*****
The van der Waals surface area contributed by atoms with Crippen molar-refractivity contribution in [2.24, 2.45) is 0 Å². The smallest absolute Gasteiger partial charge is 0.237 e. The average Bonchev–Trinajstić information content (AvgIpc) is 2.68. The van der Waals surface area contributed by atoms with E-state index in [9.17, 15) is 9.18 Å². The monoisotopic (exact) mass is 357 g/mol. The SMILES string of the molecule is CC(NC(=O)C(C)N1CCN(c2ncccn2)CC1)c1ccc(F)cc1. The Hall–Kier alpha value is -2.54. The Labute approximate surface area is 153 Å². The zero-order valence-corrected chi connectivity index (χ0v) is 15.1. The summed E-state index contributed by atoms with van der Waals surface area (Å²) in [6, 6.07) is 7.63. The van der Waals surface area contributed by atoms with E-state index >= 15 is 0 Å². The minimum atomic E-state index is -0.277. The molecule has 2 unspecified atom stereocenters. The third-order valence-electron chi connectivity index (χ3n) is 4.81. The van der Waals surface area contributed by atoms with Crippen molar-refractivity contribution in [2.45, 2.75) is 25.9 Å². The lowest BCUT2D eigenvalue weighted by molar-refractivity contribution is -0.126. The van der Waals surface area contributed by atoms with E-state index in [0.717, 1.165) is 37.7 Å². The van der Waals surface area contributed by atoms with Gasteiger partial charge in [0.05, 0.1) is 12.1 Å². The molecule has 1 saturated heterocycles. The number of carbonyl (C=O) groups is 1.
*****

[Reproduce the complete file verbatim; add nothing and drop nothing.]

The van der Waals surface area contributed by atoms with Crippen molar-refractivity contribution in [2.24, 2.45) is 0 Å². The smallest absolute Gasteiger partial charge is 0.237 e. The average Bonchev–Trinajstić information content (AvgIpc) is 2.68. The van der Waals surface area contributed by atoms with E-state index in [9.17, 15) is 9.18 Å². The monoisotopic (exact) mass is 357 g/mol. The SMILES string of the molecule is CC(NC(=O)C(C)N1CCN(c2ncccn2)CC1)c1ccc(F)cc1. The Hall–Kier alpha value is -2.54. The Labute approximate surface area is 153 Å². The zero-order valence-corrected chi connectivity index (χ0v) is 15.1. The summed E-state index contributed by atoms with van der Waals surface area (Å²) in [6, 6.07) is 7.63. The van der Waals surface area contributed by atoms with E-state index >= 15 is 0 Å². The minimum atomic E-state index is -0.277. The molecule has 2 unspecified atom stereocenters. The third-order valence-electron chi connectivity index (χ3n) is 4.81. The van der Waals surface area contributed by atoms with Crippen molar-refractivity contribution in [2.45, 2.75) is 25.9 Å². The lowest BCUT2D eigenvalue weighted by molar-refractivity contribution is -0.126. The van der Waals surface area contributed by atoms with E-state index in [0.717, 1.165) is 37.7 Å². The van der Waals surface area contributed by atoms with Gasteiger partial charge in [0.05, 0.1) is 12.1 Å². The molecule has 1 saturated heterocycles. The number of carbonyl (C=O) groups is 1.